Using direct passes combined with high intensity pressing inside their half also created chances to approach the box. Their winning goal came from a winning duel by Benteke inside their half. Noticing that van Aanholt was overlapped, he made a direct pass towards him and allowed him to continue his run towards the final third.
The Dutch defender laid the ball towards Wilfried Zaha, who was making a run in front of him and attempted to enter the box. His eventual shot was blocked but van Aanholt approached immediately for a follow-up into the bottom left corner.
Man United’s first defeat of the season came in a way that no fans would have wanted. Although their style of play was pretty good inside the first half, Ayew’s goal forced them to play with more urgency to find the equalising goal. The second period saw a different approach as the home side tried to create more chances. Eventually, James’ goal tied the match but their defensive vulnerability cost them three points as van Aanholt scored the winning goal.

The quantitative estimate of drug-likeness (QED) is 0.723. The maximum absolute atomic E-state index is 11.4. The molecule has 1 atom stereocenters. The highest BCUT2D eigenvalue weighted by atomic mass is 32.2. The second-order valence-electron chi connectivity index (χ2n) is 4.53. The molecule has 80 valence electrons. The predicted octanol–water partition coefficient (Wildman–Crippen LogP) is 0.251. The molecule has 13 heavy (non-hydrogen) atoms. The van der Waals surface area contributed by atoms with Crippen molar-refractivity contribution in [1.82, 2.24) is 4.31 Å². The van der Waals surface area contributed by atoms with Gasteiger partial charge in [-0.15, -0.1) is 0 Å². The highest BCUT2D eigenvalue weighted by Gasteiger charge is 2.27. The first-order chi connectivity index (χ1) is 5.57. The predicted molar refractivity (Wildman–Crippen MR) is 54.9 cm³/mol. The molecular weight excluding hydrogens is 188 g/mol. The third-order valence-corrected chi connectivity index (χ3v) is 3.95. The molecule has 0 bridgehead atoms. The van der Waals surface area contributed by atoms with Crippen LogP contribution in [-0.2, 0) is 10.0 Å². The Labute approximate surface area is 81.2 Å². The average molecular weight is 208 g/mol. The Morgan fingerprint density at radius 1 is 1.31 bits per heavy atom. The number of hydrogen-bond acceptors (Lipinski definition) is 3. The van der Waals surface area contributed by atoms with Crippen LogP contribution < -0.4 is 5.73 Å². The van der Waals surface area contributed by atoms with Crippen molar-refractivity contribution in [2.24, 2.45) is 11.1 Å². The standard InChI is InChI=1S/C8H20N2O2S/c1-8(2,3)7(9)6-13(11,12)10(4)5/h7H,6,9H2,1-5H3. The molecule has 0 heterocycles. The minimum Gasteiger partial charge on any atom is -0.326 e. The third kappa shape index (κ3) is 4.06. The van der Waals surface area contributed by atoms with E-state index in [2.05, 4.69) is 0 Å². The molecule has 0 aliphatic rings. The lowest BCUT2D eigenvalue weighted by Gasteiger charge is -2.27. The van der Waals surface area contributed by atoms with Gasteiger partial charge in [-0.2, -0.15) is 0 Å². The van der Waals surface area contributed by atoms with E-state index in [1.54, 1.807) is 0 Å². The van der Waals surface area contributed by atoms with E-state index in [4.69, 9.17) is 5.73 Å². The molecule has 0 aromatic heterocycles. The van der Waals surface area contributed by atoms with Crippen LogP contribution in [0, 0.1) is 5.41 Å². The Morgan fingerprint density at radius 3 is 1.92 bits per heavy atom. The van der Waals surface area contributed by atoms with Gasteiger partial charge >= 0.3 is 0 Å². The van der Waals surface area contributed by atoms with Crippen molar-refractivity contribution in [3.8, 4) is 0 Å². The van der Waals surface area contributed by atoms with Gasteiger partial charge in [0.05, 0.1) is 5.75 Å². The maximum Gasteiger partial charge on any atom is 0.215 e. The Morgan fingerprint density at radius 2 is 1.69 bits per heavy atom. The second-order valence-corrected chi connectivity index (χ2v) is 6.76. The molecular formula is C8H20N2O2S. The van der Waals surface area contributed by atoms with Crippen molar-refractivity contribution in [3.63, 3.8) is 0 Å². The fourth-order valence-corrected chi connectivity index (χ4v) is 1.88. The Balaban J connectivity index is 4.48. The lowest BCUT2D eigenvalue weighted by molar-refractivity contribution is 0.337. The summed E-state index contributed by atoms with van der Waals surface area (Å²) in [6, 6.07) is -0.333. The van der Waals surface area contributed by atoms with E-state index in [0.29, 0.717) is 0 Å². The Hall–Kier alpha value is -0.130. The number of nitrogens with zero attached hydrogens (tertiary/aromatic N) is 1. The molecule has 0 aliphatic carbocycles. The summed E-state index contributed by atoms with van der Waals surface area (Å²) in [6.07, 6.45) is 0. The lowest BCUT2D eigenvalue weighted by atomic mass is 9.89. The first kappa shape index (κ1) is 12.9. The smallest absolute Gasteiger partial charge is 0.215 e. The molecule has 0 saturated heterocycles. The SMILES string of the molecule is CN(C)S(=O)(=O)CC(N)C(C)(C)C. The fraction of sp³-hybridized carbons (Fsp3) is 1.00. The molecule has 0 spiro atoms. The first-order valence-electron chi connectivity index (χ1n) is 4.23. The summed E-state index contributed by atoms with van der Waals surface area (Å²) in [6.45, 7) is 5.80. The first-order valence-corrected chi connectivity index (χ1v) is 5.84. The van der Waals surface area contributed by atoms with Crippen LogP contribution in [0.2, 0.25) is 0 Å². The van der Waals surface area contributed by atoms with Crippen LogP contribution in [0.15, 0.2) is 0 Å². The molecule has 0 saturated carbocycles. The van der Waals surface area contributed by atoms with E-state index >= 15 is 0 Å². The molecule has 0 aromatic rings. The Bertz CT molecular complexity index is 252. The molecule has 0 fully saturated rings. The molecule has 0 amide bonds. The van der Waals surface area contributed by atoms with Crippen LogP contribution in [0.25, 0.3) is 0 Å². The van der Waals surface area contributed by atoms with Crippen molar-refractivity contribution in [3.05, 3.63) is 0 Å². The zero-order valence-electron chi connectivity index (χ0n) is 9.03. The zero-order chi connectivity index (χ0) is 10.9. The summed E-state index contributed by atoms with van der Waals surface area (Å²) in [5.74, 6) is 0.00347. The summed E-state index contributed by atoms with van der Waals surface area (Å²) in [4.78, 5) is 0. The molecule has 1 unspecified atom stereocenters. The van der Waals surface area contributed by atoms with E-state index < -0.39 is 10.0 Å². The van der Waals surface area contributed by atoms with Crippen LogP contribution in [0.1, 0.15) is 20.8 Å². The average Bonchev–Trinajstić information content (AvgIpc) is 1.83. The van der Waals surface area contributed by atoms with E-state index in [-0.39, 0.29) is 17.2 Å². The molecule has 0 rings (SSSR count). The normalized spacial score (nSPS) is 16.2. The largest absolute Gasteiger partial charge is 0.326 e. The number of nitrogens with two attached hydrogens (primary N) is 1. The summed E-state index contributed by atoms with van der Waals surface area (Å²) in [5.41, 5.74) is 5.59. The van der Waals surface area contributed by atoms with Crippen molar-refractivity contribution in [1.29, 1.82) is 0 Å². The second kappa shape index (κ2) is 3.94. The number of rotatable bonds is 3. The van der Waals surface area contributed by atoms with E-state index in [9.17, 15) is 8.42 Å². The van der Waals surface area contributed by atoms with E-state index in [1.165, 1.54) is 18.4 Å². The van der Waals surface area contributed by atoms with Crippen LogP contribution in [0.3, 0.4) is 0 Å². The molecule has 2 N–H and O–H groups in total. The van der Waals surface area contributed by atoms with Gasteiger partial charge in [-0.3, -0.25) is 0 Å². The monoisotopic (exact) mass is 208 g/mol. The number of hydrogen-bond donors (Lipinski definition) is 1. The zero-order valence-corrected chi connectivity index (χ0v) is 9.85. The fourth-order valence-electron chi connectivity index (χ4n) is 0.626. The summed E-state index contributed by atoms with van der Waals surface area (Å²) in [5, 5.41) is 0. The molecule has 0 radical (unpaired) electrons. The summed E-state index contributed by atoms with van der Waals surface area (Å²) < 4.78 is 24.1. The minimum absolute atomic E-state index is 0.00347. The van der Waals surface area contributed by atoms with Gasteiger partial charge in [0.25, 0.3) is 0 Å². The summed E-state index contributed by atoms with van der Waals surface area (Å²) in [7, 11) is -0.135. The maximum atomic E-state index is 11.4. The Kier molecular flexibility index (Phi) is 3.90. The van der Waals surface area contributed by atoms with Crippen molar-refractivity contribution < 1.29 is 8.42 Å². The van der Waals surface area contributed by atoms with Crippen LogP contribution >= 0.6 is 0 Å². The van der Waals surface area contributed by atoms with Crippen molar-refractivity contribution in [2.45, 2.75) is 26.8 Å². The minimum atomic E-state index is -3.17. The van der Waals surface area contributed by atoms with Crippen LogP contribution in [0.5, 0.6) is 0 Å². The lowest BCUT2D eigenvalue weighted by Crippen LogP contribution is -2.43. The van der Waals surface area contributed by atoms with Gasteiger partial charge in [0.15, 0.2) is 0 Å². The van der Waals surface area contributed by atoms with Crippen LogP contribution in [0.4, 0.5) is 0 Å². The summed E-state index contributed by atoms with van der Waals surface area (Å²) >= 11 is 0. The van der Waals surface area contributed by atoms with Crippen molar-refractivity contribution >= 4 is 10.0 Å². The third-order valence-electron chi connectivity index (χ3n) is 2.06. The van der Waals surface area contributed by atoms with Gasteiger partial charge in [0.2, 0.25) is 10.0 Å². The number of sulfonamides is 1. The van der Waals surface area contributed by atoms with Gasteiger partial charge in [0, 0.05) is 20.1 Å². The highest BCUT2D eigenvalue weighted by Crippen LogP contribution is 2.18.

Crystal Palace’s defensive discipline and their positional awareness allowed them to defend deep in the game. They were able to limit the threat from Man United’s attackers while converting two of their chances at the other end. With their first win, they are hoping to build on this into their challenging season ahead of them.